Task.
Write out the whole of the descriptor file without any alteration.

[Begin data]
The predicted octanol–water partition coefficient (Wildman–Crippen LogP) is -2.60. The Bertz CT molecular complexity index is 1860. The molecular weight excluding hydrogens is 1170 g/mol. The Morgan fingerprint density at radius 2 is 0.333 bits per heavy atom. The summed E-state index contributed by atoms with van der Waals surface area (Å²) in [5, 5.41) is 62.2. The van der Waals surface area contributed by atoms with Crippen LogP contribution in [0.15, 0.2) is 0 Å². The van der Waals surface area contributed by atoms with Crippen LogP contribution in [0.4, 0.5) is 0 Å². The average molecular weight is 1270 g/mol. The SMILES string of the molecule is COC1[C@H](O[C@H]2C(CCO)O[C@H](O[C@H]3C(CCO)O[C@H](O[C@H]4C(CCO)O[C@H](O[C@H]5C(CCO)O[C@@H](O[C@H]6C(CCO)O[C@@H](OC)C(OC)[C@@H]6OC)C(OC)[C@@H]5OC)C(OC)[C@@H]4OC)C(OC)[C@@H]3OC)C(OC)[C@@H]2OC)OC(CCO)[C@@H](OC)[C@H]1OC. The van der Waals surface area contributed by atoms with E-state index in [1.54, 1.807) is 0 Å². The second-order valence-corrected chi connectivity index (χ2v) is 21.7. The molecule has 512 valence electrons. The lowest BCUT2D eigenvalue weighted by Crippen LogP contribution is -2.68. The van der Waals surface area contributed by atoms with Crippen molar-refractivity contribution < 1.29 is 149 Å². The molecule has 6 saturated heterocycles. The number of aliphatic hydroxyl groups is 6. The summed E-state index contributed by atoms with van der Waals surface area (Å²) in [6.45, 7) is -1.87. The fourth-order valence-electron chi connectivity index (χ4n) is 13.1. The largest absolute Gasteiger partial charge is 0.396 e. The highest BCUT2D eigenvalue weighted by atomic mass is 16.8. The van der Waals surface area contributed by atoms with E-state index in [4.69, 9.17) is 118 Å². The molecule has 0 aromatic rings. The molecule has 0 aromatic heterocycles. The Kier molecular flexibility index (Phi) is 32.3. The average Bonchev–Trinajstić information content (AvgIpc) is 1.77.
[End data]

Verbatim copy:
The predicted octanol–water partition coefficient (Wildman–Crippen LogP) is -2.60. The Bertz CT molecular complexity index is 1860. The molecular weight excluding hydrogens is 1170 g/mol. The Morgan fingerprint density at radius 2 is 0.333 bits per heavy atom. The summed E-state index contributed by atoms with van der Waals surface area (Å²) in [5, 5.41) is 62.2. The van der Waals surface area contributed by atoms with Crippen LogP contribution in [0.15, 0.2) is 0 Å². The van der Waals surface area contributed by atoms with Crippen LogP contribution in [0.4, 0.5) is 0 Å². The average molecular weight is 1270 g/mol. The SMILES string of the molecule is COC1[C@H](O[C@H]2C(CCO)O[C@H](O[C@H]3C(CCO)O[C@H](O[C@H]4C(CCO)O[C@H](O[C@H]5C(CCO)O[C@@H](O[C@H]6C(CCO)O[C@@H](OC)C(OC)[C@@H]6OC)C(OC)[C@@H]5OC)C(OC)[C@@H]4OC)C(OC)[C@@H]3OC)C(OC)[C@@H]2OC)OC(CCO)[C@@H](OC)[C@H]1OC. The van der Waals surface area contributed by atoms with E-state index in [1.54, 1.807) is 0 Å². The second-order valence-corrected chi connectivity index (χ2v) is 21.7. The molecule has 512 valence electrons. The lowest BCUT2D eigenvalue weighted by Crippen LogP contribution is -2.68. The van der Waals surface area contributed by atoms with Crippen molar-refractivity contribution < 1.29 is 149 Å². The molecule has 6 saturated heterocycles. The number of aliphatic hydroxyl groups is 6. The summed E-state index contributed by atoms with van der Waals surface area (Å²) in [6.45, 7) is -1.87. The fourth-order valence-electron chi connectivity index (χ4n) is 13.1. The largest absolute Gasteiger partial charge is 0.396 e. The highest BCUT2D eigenvalue weighted by atomic mass is 16.8. The van der Waals surface area contributed by atoms with E-state index in [4.69, 9.17) is 118 Å². The molecule has 0 aromatic rings. The molecule has 0 aromatic heterocycles. The Kier molecular flexibility index (Phi) is 32.3. The average Bonchev–Trinajstić information content (AvgIpc) is 1.77.